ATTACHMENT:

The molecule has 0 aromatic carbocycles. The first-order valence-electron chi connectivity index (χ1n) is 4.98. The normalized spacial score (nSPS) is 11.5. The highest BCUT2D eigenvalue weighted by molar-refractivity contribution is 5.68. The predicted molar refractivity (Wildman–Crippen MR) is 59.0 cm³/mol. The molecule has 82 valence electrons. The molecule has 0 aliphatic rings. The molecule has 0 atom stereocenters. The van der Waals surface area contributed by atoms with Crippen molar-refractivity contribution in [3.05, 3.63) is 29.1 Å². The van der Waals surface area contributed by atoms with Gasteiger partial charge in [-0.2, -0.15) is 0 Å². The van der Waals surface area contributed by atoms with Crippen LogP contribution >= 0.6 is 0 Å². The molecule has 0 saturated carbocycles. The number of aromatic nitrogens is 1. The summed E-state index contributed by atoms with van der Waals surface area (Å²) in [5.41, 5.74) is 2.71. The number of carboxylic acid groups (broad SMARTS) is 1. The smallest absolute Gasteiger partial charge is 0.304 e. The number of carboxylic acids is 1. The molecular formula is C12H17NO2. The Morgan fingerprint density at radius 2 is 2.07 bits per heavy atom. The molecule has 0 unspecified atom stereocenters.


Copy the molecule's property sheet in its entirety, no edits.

The molecule has 0 aromatic carbocycles. The first-order valence-electron chi connectivity index (χ1n) is 4.98. The normalized spacial score (nSPS) is 11.5. The highest BCUT2D eigenvalue weighted by molar-refractivity contribution is 5.68. The predicted molar refractivity (Wildman–Crippen MR) is 59.0 cm³/mol. The molecule has 82 valence electrons. The molecule has 0 aliphatic rings. The molecule has 0 atom stereocenters. The van der Waals surface area contributed by atoms with Crippen molar-refractivity contribution in [3.05, 3.63) is 29.1 Å². The van der Waals surface area contributed by atoms with Gasteiger partial charge in [-0.2, -0.15) is 0 Å². The van der Waals surface area contributed by atoms with Crippen LogP contribution >= 0.6 is 0 Å². The molecule has 0 saturated carbocycles. The number of aromatic nitrogens is 1. The summed E-state index contributed by atoms with van der Waals surface area (Å²) in [5.41, 5.74) is 2.71. The number of carboxylic acid groups (broad SMARTS) is 1. The smallest absolute Gasteiger partial charge is 0.304 e. The number of carboxylic acids is 1. The molecular formula is C12H17NO2. The Morgan fingerprint density at radius 2 is 2.07 bits per heavy atom. The molecule has 0 unspecified atom stereocenters.